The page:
Lil
09-09-2012, 05:42 PM
There's a book by Roy Porter, MADNESS: A BRIEF HISTORY, that may be helpful (or may not--I don't remember it well enough).

Buffysquirrel
09-09-2012, 06:12 PM
Radium was in vogue around then as a treatment for anything and everything. Of course, you may not want to kill her.

strictlytopsecret
09-09-2012, 10:00 PM
My take on this is a little different. If I'm understanding you correctly, your character is not actually schizophrenic, nor is she violent or otherwise out of control. You're saying that she is some sort of medium, correct?

If so, I see no particular reason why her family would have her "treated" at all. Unless she proves to be an embarrassment to the family or presents as some sort of danger to herself or others, the most likely reaction of her family would probably be more along the lines of forbidding her from talking of such things or just telling her she is "dreaming" or "has a good imagination" (not an uncommon initial assumption of parents of children who actually *are* schizophrenic). And if the child is of at least average intelligence, she would quickly learn to keep her experiences quiet.

Good luck with your decision and your story,
~STS~

buz
09-09-2012, 10:26 PM
I guess it depends how you want the story to go...

It's conceivable that her family would choose to deal with her in-house. The "treatments" could have a wide range, depending on what they want to do, their beliefs, how "informed" they are (I think what we call schizophrenia now was only differentiated from sort of a generalized insanity in the late 1800s, right? some of the treatments mentioned would have been pretty new at the time...many doctors and places would have probably been more old school :D ), etc. I'm inclined to think that some religious intervention might have been standard in some areas, depending on their beliefs... it probably would be unusual to not involve religion, at least slightly. You might also have weird shit done to her, if you like--I found a brief reference to the use of cocaine, manganese, and animal blood injections, but I haven't gone deep enough into the literature to back that up or get definite timing for it. Of course, weird shit like that is likely to have some negative effects...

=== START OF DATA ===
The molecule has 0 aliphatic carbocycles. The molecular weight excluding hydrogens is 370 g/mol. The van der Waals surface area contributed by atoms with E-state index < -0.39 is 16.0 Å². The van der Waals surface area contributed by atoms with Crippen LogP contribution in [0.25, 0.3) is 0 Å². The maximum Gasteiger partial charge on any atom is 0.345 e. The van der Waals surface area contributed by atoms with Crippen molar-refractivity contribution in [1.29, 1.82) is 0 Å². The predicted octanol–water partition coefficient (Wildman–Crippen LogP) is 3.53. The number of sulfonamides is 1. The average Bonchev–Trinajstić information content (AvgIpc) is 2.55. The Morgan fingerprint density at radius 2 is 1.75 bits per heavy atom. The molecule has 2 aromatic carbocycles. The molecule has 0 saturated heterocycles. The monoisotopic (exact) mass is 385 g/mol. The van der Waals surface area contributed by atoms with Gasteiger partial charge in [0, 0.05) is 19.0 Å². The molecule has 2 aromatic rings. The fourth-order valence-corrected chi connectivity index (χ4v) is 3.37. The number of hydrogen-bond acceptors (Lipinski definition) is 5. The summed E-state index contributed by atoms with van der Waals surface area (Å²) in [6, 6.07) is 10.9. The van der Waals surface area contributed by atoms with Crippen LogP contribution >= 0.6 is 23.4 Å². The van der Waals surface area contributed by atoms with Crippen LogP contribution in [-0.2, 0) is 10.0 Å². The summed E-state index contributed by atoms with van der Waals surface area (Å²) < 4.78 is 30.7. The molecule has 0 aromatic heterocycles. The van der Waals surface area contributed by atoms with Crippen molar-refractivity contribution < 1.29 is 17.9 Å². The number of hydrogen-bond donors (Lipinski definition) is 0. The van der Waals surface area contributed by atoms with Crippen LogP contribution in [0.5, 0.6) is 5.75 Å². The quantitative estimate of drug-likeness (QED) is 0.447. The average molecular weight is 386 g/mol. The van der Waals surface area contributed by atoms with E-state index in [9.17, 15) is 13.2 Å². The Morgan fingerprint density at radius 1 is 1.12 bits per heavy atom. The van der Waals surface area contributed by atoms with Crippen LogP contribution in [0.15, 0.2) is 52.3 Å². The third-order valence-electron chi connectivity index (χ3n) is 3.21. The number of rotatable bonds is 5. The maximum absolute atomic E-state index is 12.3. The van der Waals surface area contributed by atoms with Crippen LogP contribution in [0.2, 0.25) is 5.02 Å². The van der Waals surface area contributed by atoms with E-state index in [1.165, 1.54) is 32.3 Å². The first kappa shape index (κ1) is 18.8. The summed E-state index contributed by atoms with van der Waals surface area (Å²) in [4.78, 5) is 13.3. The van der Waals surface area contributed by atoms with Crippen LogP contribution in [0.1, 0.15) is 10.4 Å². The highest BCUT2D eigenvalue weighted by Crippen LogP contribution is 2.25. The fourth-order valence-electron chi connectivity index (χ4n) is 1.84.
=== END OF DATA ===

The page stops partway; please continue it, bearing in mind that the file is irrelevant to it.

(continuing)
If they didn't want to deal with her, they'd put her in an institution. But most institutions were overcrowded, and even institutions founded with the best of intentions often fell victim to shitty conditions. Many of them were more human warehouses or prisons than hospitals. But I'm sure that a few were nice and staffed by actual doctors, maybe even a few who knew about experimental and newer treatments...you could invent it, if not. :D

You could go even farther "out there" with the treatments if need be and go REALLY old school...but I dunno how you wanna do it. :D

kuwisdelu
09-09-2012, 11:12 PM
Probably the best way to figure out which treatments to use would be to ask yourself how fucked up and traumatized do you want her to be afterward?

BDSEmpire
09-10-2012, 01:17 AM
If your MC is from a wealthy family then I imagine she's going to be raised primarily by a nanny, not the mother and father directly. Kids are to be seen and not heard and so as long as she doesn't have one of her outlandish outbursts at the dinner table, then all is well. If she does then corporal punishment is an easy solution.

Little girls talking about spooks and phantoms and whatnot? Have you ever seen a little girl carrying on when hosting a tea party? The only difference is that she would give the invisible attendees more adult names but that's hardly anything to concern an experienced nanny.

It's expected that she'll grow out of this phase. That's where things would get worrisome - if she was in her teens and still talking nonsense about spirits and ghosts and phantasms.